That the peak performer of a Lexus road show touring the country has been hit by a recall won’t cause performance anxiety.
BEING drawn into an airbag recall that has swept the car industry won’t keep a Lexus supercar from giving brand fans high speed thrill rides on the country’s premier racing circuits over the next few weeks.
Lexus New Zealand has confirmed the LFA – an ultra-special performance V10 coupe that rates as Japan’s fastest, most exotic and most expensive production cars – it has brought into the country for a promotion tied with the national summer motor-racing series has been implicated in Takata’s worldwide airbag fault scandal.
Yet though the car on loan from an unidentified country in Asia does require an airbag change, a job that the brand estimates will take two days, the matter is not considered problematic enough to warrant pulling the car – so the show will go on.
“The Takata recall affects many brands and vehicles across the world and is a precautionary measure on the LFA. As such it doesn't affect the use of the Lexus LFA,” says Morgan Dilks, spokesman for Toyota and Lexus New Zealand.
“The airbags will be replaced at the earliest opportunity after the car returns to its home base in Asia.”
Notification of the LFA’s recall was poor timing since it came just as the ‘summer of performance’ promotion kicked off at Ruapuna circuit, outside of Christchurch, last weekend.
The car, which cost around $750,000 as new but whose value now appears to put at above $1 million, next appears at Teretonga, Invercargill, where the summer series continues.
Further appearances are at Hampton Downs in the Waikato, the Bruce McLaren circuit near Taupo then, finally, at the New Zealand Grand Prix at Manfeild, Feilding.
Capable of more than 250kmh and intoxicating cornering speeds, the sleek mainly carbon fibre model is not being raced – though were that to happen, it would be quicker than almost all cars on the track save perhaps the Toyota Racing Series’ single-seaters.
The demo ride duty does nonetheless provide opportunity to see a former New Zealand Grand Prix winner turned professional racing driver at work. Nick Cassidy now races for Lexus in Japan with considerable success and is thought be among favoured candidates for Toyota’s world endurance racing squad should it return to Le Mans this year.
This is the second successive year Lexus NZ has used an LFA as a drawcard. The car’s inclusion is intriguing as the model was never sold new here and has been out of production for several years. However, it still stands as the most impressive car Toyota’s premier league producer makes, far more honed than the LC500 coupe that arrives here later this year.
The LFA is not the sole Lexus blighted by the seemingly never-ending Takata saga. The latest notification also draws in IS luxury mid-size sedans. Lexus NZ has still to announce how many examples of that car will be pulled in for redress, but overseas’ reports say it will involve F, 250C, 250 and 350 variants.
The recall addresses a flaw found in the front passenger airbag inflators that might leave safety systems compromised by the intrusion of moisture. This could lead to a rupture in the device, which then has potential to create small, metallic projectile fragments in the event of collision, raising the risk of occupant injury.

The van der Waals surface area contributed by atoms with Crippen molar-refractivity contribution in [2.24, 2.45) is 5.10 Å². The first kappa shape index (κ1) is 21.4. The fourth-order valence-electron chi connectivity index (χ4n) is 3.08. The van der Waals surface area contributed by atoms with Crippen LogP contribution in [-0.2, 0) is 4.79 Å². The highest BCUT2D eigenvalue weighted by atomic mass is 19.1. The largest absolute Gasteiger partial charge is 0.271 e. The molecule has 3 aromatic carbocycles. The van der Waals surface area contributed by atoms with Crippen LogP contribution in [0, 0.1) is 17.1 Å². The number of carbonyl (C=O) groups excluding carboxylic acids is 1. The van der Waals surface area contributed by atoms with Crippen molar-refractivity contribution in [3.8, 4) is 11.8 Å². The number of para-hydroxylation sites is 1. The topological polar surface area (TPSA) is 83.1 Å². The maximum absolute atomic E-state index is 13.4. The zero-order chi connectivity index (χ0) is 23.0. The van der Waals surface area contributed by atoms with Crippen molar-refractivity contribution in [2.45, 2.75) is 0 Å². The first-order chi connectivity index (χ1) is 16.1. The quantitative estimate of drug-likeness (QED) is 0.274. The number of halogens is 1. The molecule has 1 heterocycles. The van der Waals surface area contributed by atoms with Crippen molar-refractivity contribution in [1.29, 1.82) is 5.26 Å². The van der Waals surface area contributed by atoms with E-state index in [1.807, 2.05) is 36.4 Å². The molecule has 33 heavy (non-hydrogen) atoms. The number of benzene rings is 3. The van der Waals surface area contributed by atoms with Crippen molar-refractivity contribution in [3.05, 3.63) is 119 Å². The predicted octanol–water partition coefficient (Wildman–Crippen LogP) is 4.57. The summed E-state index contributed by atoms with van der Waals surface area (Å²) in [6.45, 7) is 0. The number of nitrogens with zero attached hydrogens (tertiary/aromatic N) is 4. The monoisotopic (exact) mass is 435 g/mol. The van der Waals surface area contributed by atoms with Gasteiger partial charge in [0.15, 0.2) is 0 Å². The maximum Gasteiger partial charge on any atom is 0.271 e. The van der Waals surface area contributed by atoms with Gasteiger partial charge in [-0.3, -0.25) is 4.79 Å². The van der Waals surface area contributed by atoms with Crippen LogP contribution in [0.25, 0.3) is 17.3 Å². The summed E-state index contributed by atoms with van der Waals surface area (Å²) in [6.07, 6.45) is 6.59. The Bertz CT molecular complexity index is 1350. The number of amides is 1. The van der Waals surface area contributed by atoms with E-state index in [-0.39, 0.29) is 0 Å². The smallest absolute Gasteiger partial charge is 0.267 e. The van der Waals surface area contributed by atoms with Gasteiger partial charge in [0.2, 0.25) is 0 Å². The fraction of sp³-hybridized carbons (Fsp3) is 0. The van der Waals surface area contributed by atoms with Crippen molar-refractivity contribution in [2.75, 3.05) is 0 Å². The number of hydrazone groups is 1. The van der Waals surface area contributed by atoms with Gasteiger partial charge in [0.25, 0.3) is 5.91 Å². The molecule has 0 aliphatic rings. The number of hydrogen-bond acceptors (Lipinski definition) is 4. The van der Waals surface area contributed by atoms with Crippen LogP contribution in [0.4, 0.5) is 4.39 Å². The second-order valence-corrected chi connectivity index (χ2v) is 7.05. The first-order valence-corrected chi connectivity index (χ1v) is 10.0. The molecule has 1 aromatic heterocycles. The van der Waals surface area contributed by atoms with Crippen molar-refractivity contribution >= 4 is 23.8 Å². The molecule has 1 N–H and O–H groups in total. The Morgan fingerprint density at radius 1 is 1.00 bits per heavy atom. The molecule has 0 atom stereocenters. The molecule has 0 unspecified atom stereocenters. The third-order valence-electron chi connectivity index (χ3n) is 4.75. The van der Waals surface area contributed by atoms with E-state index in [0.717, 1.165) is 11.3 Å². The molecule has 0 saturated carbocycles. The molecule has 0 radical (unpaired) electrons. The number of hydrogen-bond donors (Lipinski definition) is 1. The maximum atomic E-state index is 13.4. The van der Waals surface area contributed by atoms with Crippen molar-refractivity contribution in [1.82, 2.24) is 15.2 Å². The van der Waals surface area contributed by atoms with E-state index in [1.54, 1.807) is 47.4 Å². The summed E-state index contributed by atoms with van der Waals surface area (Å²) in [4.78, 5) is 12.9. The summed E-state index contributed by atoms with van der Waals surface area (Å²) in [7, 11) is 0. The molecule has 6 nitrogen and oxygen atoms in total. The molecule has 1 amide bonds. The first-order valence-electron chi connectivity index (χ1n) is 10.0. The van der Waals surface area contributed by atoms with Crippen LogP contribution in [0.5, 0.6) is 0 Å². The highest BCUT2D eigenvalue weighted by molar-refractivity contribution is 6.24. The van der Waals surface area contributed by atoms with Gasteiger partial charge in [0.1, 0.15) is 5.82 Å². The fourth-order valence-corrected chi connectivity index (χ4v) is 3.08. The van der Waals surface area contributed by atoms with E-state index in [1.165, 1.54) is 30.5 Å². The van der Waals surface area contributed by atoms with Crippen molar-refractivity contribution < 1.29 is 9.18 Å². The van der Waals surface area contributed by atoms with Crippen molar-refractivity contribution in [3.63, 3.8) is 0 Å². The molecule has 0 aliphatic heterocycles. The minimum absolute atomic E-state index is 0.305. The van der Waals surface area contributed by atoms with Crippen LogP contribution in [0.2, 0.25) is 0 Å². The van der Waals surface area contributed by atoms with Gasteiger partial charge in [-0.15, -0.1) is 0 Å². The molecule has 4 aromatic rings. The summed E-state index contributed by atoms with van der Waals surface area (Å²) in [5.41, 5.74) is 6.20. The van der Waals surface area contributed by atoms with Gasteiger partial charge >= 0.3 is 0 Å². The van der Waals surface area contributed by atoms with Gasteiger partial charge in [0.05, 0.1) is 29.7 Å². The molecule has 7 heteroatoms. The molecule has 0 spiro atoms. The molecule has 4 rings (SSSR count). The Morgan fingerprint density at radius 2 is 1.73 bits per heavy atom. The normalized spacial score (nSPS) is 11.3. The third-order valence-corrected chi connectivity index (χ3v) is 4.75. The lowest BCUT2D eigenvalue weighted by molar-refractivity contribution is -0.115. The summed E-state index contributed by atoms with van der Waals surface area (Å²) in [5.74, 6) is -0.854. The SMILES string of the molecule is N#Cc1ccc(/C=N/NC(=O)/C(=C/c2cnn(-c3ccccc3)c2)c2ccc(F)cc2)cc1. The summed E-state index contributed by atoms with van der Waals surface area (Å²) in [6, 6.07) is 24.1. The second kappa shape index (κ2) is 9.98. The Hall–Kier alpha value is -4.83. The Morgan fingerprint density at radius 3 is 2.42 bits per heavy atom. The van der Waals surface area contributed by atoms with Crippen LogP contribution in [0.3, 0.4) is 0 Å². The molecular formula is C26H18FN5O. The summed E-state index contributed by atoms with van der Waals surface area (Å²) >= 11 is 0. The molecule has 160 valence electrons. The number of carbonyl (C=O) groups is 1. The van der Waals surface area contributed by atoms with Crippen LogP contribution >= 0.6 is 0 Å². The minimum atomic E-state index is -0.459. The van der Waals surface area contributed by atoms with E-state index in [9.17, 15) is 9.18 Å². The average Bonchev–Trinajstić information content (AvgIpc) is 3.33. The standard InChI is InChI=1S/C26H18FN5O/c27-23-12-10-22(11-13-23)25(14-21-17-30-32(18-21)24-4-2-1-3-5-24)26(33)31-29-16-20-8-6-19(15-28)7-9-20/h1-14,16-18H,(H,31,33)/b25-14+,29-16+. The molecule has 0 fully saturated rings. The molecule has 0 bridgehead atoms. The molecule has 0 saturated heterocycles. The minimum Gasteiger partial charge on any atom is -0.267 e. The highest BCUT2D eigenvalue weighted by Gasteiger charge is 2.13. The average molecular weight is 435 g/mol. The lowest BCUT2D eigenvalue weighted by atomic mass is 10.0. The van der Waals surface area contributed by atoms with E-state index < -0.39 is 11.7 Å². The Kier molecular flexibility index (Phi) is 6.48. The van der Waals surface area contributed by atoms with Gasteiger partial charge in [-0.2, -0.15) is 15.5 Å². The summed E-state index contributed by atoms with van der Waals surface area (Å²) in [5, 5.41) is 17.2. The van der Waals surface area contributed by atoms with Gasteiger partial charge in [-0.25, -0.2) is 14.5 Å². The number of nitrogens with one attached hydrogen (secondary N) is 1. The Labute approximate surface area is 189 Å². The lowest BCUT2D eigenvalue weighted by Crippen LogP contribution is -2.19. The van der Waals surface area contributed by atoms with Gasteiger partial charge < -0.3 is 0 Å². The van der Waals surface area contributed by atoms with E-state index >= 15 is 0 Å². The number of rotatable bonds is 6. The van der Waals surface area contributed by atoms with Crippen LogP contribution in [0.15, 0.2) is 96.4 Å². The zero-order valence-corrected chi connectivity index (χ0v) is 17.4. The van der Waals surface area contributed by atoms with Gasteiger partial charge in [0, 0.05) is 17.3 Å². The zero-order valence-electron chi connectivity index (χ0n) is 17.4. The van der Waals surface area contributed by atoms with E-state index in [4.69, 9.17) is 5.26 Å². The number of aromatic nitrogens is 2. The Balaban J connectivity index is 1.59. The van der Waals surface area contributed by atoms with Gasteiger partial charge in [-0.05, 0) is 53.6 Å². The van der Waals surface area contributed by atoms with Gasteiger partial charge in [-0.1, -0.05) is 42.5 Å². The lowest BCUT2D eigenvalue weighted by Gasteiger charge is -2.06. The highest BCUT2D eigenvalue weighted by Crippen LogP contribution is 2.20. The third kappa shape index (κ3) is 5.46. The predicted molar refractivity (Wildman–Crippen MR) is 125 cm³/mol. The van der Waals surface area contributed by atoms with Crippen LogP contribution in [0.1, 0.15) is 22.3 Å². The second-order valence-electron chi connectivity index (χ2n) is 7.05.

No reported accidents or injuries have occurred a result of the fault. The remedial work is less complex for an IS than for the LFA, with Lexus estimating a repair time of several hours at most. However it has indicated that the work will not be immediate, due to a worldwide shortage of replacement parts.
Worldwide, the total number of recalls due to faulty Takata airbag equipment as reached around 100 million vehicles, with affected brands including Toyota, Mitsubishi and BMW.
Takata issues are not the only problems facing the car world. In the past week, Subaru, Land Rover, Citroen, Volvo and General Motors have also undertaken recalls for faults associated concerning safety and defective manufacturing.
Subaru Japan has issued a recall for certain turbocharged vehicles – namely the Legacy GT built between 2007 and 2009, WRX and STI variants from 2009-2014, and Forester XT models made from 2009-2012 – over a potential fault in the secondary air pump relay.
If the relay proves to be faulty, it can cause the secondary air pump to engage continuously and overheat, posing a potential fire risk.
Jaguar Land Rover has declared that its Discovery Sport and Range Rover Evoque models sold between March 31 and August 25 contain an incorrectly assembled right hand lower control arm to knuckle joint in the front suspension.
If the front right wheel is exposed to a jarring impact such as hitting a kerb or a deep pothole, it could cause the front suspension to fail, leading to loss of control of the vehicle.
Citroen has recalled its C4 small hatchback after discovering the wishbone bolts in the front suspension may not be to the correct specification.
Affecting vehicles sold between November 2014 and January 2015, it may cause the bolts to break, which would lead to diminished steering control.
Volvo has recalled a number of models over a fault that causes airbags to improperly inflate in the event of an accident, affecting a number of model year 2017 vehicles including the S60, V60 Cross Country, XC60, V40, V40 Cross Country and XC90.